Senior executives at the News of the World have been prevented from making public statements in defence of current staff over allegations of phone hacking.
Sources in the paper's newsroom said there was anger at the decision by the paper's owner News International not to let the paper's editor Colin Myler defend current News of the World journalists.
One source suggested Myler was being prevented from "dumping on" the previous regime of Rebekah Brooks who was editor at the time of the latest allegations. Yesterday, Myler privately addressed reporters and editors at the paper at which he appeared to directly blame senior managers at the News of the World for allowing large-scale phone-hacking to take place.
"Like the rest of you I was appalled by these allegations," he told staff. "There is a great deal of anger directed towards this newspaper for past actions under a different regime. If these allegations are proved they would amount to the most devastating breach of journalistic ethics imaginable. These allegations about the NOTW are shocking, but it is not the same newspaper that all of you, my colleagues, recognise today.
"There is an extremely painful period ahead for you all while we get to the bottom of these issues and atone for the wrongs of our predecessors."
In a sign of the low morale, staff assumed that a bunch of white lilies tied with a black ribbon which arrived at the paper on Monday morning had been sent as a "nasty joke". It later transpired that it had been sent to other papers from a PR company working for a firm of florists.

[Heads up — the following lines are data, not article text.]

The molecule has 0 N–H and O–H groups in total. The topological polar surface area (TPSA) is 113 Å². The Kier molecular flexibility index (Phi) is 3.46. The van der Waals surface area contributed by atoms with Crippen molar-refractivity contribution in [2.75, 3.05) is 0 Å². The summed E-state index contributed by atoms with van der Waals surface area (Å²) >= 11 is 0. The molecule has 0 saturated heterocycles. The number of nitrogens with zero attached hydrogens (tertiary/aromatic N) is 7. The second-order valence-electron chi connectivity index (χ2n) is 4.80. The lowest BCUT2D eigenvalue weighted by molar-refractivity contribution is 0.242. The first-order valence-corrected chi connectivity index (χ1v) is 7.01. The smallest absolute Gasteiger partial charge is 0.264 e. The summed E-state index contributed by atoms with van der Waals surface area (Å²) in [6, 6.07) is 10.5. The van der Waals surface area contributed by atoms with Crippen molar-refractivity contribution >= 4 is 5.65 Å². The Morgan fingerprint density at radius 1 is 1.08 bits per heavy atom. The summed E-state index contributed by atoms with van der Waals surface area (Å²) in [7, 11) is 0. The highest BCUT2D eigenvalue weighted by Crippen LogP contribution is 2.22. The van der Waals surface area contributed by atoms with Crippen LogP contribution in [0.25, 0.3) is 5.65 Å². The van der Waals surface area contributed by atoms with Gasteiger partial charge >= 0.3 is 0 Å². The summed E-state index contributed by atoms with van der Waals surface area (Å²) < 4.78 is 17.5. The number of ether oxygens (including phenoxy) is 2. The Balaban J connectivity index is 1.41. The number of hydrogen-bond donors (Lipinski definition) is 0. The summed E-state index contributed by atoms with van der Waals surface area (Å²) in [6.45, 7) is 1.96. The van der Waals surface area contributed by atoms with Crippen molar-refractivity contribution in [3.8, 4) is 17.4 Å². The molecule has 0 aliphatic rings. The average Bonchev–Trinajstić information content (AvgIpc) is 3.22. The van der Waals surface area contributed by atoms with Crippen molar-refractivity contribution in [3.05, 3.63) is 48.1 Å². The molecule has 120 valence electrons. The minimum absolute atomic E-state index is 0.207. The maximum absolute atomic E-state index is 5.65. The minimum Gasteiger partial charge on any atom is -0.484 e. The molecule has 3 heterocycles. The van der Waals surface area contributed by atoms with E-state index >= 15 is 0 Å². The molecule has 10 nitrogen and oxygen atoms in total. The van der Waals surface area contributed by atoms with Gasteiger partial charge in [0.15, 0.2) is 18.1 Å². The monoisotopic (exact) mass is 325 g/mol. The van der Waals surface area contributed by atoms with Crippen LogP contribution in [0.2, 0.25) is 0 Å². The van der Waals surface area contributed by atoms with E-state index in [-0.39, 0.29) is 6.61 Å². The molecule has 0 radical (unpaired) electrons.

The fallout from the latest hacking allegations also continued to be felt at the News of the World's stable-mates The Times and The Sun.
The Times ran a leader explaining why it had failed to comment on the phone hacking saga earlier. "Before today The Times has taken the view that it ought not to comment on the issue of phone hacking," it said. "We have sought to report the story straight, in good faith, without taking any editorial view. A supportive line invites accusations of speaking from the party script. A critical line is easily written off as a deliberate, insincere attempt to create distance from the story."
The Times columnist Giles Coren said that he had been "abused in the butcher's for working for a (great) paper owned by a man who also owns a bad one".
The Sun trod a softer line. It increased its coverage of the case to a page lead but led on Ms Brooks' statement that she was "sickened" by the allegations.Reuse content